After two years of one-on-one, weekly study sessions with her tutor, Sandra Baker finds joy in being able to read road signs or the instructions on a microwave dinner. She is sharing her new love of books with her grandchildren and neighbor kids.
Statesboro Regional Library's adult literacy program recently recognized Baker, who will turn 49 this month, as 2010 Literacy Student of the Year, and her tutor, volunteer Pat Burkett, as 2010 Literacy Teacher of the Year.
Wiping away tears at times when asked to tell her story, Baker seems a born example of how adult literacy programs can change lives.
"I feel wonderful. I feel blessed to have an opportunity to fight back again, to have this chance to see new things, to spend time with my teacher and then whenever I go out into the world, just to see that I'm getting another chance," she said.
Baker was originally from the Savannah area, where she dropped out of school in ninth grade. She was pushed along through elementary and middle school with rudimentary reading skills. These faded during years of single parenthood, when she raised four children on a combination of food stamps, welfare checks and jobs cleaning up at motels.
She did not return to school, and sometimes concealed her inability to read.
"I was kind of ashamed," Baker said. "I didn't have (anybody) to help me."
She was also abused by a boyfriend, and arrived in Statesboro as a resident of the women's shelter Safe Haven. It was there that she heard a presentation about the literacy programs available through Statesboro Regional Library.
Meanwhile, Pat Burkett, who had retired after 24 years as a housing administrator at Georgia Southern University, thought volunteering as a literacy tutor would be rewarding. Prior to her work at GSU, she was a middle school teacher for six years, teaching math, social studies, science - but not teaching reading.
"I can't imagine not reading," said Burkett. "I read constantly. So I thought if I could help someone else learn to read, that would be a good use of my time."
She took a tutor training course for two evenings at the library, and the program's leaders matched her with Baker.
They have met at the library, usually once a week, since September 2008.
They are working through the Laubach series, reading materials designed specifically for adult learners. As Baker acknowledges, she had to start over learning the relationship between letters and their sounds.
"We started with the alphabet, but we got it," Burkett said.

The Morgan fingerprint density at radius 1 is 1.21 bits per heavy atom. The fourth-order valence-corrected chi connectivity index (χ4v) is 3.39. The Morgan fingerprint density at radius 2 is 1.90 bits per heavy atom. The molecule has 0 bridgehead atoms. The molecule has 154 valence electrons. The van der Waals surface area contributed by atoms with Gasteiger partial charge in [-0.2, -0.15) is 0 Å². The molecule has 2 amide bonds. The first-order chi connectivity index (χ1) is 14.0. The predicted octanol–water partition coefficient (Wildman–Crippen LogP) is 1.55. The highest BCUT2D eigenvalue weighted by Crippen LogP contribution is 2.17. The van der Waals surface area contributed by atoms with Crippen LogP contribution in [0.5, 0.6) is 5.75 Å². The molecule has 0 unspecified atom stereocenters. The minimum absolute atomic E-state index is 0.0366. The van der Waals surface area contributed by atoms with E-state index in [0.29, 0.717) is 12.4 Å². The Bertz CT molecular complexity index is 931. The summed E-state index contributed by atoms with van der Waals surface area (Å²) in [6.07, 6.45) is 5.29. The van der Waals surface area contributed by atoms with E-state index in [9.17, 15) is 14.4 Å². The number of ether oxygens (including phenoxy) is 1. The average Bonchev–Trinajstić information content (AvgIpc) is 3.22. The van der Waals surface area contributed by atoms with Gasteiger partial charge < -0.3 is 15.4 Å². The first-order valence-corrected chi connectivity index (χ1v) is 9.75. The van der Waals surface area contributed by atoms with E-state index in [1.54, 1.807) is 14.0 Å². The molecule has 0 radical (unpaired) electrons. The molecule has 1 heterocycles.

"Yes," Baker agreed.
This week, in what must have been close to their 100th session, Burkett was reading short passages aloud from the book, while Baker was writing them down.
"This is a powerful thing for Sandra to be able to learn how to read," Burkett said.
Burkett describes the feeling she gets from her role as tutor as "indescribable."
One of Baker's stated goals from the outset was to be able to read stories to children. Within the first year, she got her own library card, checked out a book, took it back to the women's shelter and read it to children there.
As Elaine McDuffie, the library's head of Youth and Family Services, explains, one-on-one tutoring is one of the program's several approaches to adult literacy. Statesboro Regional Library, in cooperation with Ogeechee Technical College, which has primary responsibility for adult literacy in its service area, also provides one English as a Second Language, or ESL, course and one General Equivalency Diploma, or GED, course.
While instructors, paid through Ogeechee Tech, teach the ESL and GED courses, the one-on-one tutoring is taught exclusively by volunteers. The program provides all the workbooks and other materials, but the volunteers are entirely uncompensated.
Volunteers take the training and are certified as tutors by Pro Literacy America. Unlike the GED courses that are for students who did not complete high school but may be ready to take the exam in a few months, the foundational literacy tutoring can last for years.
"Many of the adults we have in our program who are getting individual instruction may be older, and getting that diploma is not their primary concern," McDuffie said. "It's more about functioning in their environment, being able to do their own shopping, understand instructions on their medicine, reading the things the kids bring home from school, understanding a rental agreement and insurance policies and all those things."
Helping at Pineland
In addition to the classes and tutoring sessions based at the library, the program uses volunteers to provide foundational literacy instruction at a facility operated by Pineland Mental Health.
Currently, the library has 20 volunteers doing individual tutoring, plus about five more available for group settings such as the one at Pineland.
Of course, the program would welcome more volunteers, especially people willing to make a long-term commitment. Baker and Burkett meet for only an hour to an hour and a half, once a week, for most of their sessions. But they've been studying together for two years and they're not done yet.
Baker will appear in a video for the United Way campaign, which funds the literacy program. Besides the space provided, the only state funding is for the salaries of the group instructors and a portion of the director's salary.
Ogeechee Tech also offers adult literacy services on its campuses, and the college and library are in long-term collaboration to serve as many people as possible.
"Altogether, organized literacy programs only reach about 10 percent of those who need the services, so there is no competition," said McDuffie.